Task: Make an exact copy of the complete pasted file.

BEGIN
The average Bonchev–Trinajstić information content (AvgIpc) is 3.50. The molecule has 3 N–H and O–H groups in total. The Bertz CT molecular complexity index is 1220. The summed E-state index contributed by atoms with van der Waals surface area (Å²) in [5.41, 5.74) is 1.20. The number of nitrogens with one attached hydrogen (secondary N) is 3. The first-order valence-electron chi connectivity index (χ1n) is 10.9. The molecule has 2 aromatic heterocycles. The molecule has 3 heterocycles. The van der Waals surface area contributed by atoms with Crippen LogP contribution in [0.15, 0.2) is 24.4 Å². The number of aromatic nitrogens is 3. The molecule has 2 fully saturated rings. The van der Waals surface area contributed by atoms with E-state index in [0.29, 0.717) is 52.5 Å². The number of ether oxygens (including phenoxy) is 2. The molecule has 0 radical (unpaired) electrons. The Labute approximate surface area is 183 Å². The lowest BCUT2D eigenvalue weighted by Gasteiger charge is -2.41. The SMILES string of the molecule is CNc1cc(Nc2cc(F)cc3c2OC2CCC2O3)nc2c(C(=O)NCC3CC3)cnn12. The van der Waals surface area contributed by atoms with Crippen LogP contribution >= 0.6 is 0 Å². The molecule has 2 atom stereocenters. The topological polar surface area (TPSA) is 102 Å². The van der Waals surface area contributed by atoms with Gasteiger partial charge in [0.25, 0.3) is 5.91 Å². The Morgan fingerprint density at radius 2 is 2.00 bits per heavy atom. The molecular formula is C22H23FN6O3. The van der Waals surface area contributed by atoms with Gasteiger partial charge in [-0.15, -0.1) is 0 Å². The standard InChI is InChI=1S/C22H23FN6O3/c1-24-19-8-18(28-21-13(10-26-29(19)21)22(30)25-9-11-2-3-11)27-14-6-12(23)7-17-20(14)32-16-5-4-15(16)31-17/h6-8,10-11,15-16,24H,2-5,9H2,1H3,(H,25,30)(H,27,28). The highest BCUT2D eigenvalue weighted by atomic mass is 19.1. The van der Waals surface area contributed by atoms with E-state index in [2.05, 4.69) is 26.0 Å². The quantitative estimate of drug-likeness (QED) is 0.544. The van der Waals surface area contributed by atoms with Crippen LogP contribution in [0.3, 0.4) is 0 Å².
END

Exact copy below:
The average Bonchev–Trinajstić information content (AvgIpc) is 3.50. The molecule has 3 N–H and O–H groups in total. The Bertz CT molecular complexity index is 1220. The summed E-state index contributed by atoms with van der Waals surface area (Å²) in [5.41, 5.74) is 1.20. The number of nitrogens with one attached hydrogen (secondary N) is 3. The first-order valence-electron chi connectivity index (χ1n) is 10.9. The molecule has 2 aromatic heterocycles. The molecule has 3 heterocycles. The van der Waals surface area contributed by atoms with Crippen LogP contribution in [0.15, 0.2) is 24.4 Å². The number of aromatic nitrogens is 3. The molecule has 2 fully saturated rings. The van der Waals surface area contributed by atoms with E-state index in [0.29, 0.717) is 52.5 Å². The number of ether oxygens (including phenoxy) is 2. The molecule has 0 radical (unpaired) electrons. The Labute approximate surface area is 183 Å². The lowest BCUT2D eigenvalue weighted by Gasteiger charge is -2.41. The SMILES string of the molecule is CNc1cc(Nc2cc(F)cc3c2OC2CCC2O3)nc2c(C(=O)NCC3CC3)cnn12. The van der Waals surface area contributed by atoms with Crippen LogP contribution >= 0.6 is 0 Å². The molecule has 2 atom stereocenters. The topological polar surface area (TPSA) is 102 Å². The van der Waals surface area contributed by atoms with Gasteiger partial charge in [0.25, 0.3) is 5.91 Å². The Morgan fingerprint density at radius 2 is 2.00 bits per heavy atom. The molecular formula is C22H23FN6O3. The van der Waals surface area contributed by atoms with Gasteiger partial charge in [-0.15, -0.1) is 0 Å². The standard InChI is InChI=1S/C22H23FN6O3/c1-24-19-8-18(28-21-13(10-26-29(19)21)22(30)25-9-11-2-3-11)27-14-6-12(23)7-17-20(14)32-16-5-4-15(16)31-17/h6-8,10-11,15-16,24H,2-5,9H2,1H3,(H,25,30)(H,27,28). The highest BCUT2D eigenvalue weighted by atomic mass is 19.1. The van der Waals surface area contributed by atoms with E-state index in [2.05, 4.69) is 26.0 Å². The quantitative estimate of drug-likeness (QED) is 0.544. The van der Waals surface area contributed by atoms with Crippen LogP contribution in [0.3, 0.4) is 0 Å².